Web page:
ABOUT THE EVENT
On the 29th of March 2022, EVIA organised a webinar aimed at highlighting the importance of Indoor Air Quality (AIQ) for Europeans’ health and well-being. This event, held under the auspices of the Conference for the Future of Europe, featured several high-level experts from the research community, the European institutions, the health sector and national organisations actively involved in the promotion of IAQ.
For years, the focus has been on fight outdoor air quality. However, in a recent report the WHO pinpointed that people spend 90 % of their time indoors. Yet, IAQ remains largely unregulated, even if there is evidence that air pollution makes us vulnerable to diseases and infections. The COVID-19 crisis has been an eye-opening moment and shed light on the importance of IAQ. There now is clear momentum to tackle indoor air pollution by updating the relevant EU policies, starting with the new Energy Performance of Buildings Directive (EPBD). Speakers insisted on the importance of quickly mainstreaming IAQ within the European regulatory framework, to protect Europeans’ health in particular low-income and vulnerable populations. To this end, a coordinated and coherent implementation of Indoor Environmental Quality-related (IEQ) requirements in buildings-related policies is needed. Common health guidelines to promote efficient ventilation throughout Europe are also essential.
WELCOME AND INTRODUCTION
Russell Patten (EVIA Secretary General) welcomed the panellists. He informed the audience that MEP Sirpa Pietikäinen, chair of the European Parliament Interest Group on Allergy and Asthma (invited as a keynote speaker), was unable to join due to an important meeting in the European Parliament.
He briefly presented the European Ventilation Industry Association (EVIA), established in Brussels in July 2010 and representing the views and interests of the ventilation industry at the European level. He went on to introduce the panellists and provide some background information on IAQ.
The COVID-19 pandemic has put IAQ under the spotlight and demonstrated its key role to protect people’s health. According to the World Health Organisation (WHO)’s Guidelines on IAQ, 1/4 of the global population spends more than 20 hours per day (around 90%) of their time indoors. This number is even higher for more vulnerable people (the elderly, children under five). Indoor air in our homes, schools, offices and factories can in some cases be twice or even five times more polluted that outdoor air. In the short term, poor IAQ can create serious health risks, such as coughing, sneezing, fatigue, and headaches. In a longer term, it can lead to a range of severe health effects such as allergic and asthma symptoms, lung cancer, chronic obstructive pulmonary disease, airborne respiratory infections, and cardiovascular diseases. People spending a lot of time in poorly ventilated rooms have for example a 50% higher risk of developing allergies. The COVID-19 virus has provided an opportunity to expand actions in this field. Today the panel will look at what can and should be done by the European Union (EU) to effectively improve IAQ.
The Joint Research Centre (JRC) has produced several reports highlighting the fact that the EU only recently adopted initiatives for the improvement of IAQ (for example under Action 12 of the EU Environment and Health Action Plan 2004-2012). Can you tell us more about your research to increase the understanding of the Europe-wide public health impacts of indoor air quality? What are the main conclusions of the report you contributed to draft on promoting health in energy performing buildings and what would be your recommendations to policymakers to address this issue?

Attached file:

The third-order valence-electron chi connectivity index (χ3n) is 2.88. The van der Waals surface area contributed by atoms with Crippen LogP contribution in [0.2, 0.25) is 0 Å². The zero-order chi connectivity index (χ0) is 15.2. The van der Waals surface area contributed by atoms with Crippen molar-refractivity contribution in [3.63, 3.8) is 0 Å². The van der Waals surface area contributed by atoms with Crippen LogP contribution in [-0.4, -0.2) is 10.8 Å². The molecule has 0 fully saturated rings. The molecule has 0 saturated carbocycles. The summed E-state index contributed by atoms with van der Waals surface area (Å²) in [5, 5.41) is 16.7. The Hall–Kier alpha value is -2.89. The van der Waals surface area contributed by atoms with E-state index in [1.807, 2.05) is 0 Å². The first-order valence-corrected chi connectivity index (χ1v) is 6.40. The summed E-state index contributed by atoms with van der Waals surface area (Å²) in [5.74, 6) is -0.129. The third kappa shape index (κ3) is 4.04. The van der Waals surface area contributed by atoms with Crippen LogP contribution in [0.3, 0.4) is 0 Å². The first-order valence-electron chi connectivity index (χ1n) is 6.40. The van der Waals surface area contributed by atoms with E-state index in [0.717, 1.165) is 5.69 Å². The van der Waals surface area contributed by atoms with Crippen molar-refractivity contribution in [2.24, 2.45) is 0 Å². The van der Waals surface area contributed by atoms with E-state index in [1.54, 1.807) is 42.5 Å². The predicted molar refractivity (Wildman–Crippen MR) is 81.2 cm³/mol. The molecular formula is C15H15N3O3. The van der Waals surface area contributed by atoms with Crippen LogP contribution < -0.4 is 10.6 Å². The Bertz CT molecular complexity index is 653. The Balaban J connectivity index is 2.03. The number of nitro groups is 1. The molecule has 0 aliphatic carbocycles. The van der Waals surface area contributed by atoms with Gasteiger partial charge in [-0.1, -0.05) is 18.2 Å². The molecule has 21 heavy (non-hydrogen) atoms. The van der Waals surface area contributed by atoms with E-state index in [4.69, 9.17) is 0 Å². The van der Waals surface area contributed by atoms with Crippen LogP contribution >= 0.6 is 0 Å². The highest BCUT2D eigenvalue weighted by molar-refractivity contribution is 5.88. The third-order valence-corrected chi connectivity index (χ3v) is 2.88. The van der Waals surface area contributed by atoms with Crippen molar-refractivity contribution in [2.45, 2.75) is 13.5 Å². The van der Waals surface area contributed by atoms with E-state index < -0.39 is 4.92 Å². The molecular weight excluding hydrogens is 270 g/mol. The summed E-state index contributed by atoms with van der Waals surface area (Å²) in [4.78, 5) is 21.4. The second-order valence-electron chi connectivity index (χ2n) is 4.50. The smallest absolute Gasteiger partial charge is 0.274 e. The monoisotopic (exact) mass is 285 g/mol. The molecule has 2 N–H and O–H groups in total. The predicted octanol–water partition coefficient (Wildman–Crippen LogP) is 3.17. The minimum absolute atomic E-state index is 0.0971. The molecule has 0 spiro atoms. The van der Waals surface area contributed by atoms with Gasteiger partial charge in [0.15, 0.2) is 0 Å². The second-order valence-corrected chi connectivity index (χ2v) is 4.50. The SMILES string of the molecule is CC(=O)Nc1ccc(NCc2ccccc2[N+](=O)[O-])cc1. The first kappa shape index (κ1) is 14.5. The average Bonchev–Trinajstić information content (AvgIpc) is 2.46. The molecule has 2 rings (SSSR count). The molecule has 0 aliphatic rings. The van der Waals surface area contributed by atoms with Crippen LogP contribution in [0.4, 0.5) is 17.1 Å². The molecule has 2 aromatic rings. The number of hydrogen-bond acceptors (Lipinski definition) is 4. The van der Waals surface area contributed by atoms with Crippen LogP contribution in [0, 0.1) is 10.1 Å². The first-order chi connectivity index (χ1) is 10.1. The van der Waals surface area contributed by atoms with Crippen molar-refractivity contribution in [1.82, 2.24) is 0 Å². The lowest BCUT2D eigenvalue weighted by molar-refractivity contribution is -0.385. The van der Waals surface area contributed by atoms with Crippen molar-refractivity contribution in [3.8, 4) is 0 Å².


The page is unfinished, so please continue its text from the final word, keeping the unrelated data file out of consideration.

Dr. Stylianos Kephalopoulos (SK), expert from the DG Joint Research Centre (JRC)
In 2010, DG JRC in the context of the DG SANCO funded IAIAQ project and in partnership with the Public Health Institute of Finland and the Universities of Milan and Porto, has assessed the impacts of IAQ related EU policies, actions and projects within a 10 years perspective and various scenarios considered. This project demonstrated that, in terms of burden of disease reduction due to poor IAQ only a few of the policies could reach up to half of their potentials by 2020 and others only by one fourth. More than half of the Disability Adjusted Life Years (DALYS) lost in 2010 due to indoor air exposures could ultimately be prevented by the assessed policies. It was estimated that, by 2020, after a 10 years implementation of the IAQ relevant policies considered (e.g., development of health based ventilation guidelines to control exposure to pollutants from indoor and outdoor sources, indoor moisture and ensure comfortable indoor temperature, integration of IAQ in the EPBD procedure for buildings, etc.) the potential health benefits would have significantly increased.
The development of health-based ventilation guidelines in the EU (as subsequently elaborated by the EU funded HEALTHVENT project) has introduced a change of paradigm in the way to guarantee the protection of public health according to the WO Air Quality guidelines via an integrated approach combining source control measures and health-based ventilation strategies and practices while rationalizing over buildings’ energy performance.
In recent years the need for a holistic approach for better aligning and integrating policies, regulations and standards related to the built environment which cross-cutting the issues of safety, health, energy efficiency and sustainability has emerged. Policies such as the Energy Performance of Buildings Directive (EPBD), the Construction Products Regulation (CPR), the Ecodesign directive and the Energy labelling directive all have a role to play in this process. DG JRC, in the context of the EPBD recasts, has supported DG ENER to assess whether the ventilation and IAQ criteria as implemented by the EU MS could guarantee that existing and future high energy performing buildings in the EU will be also healthy for their occupants.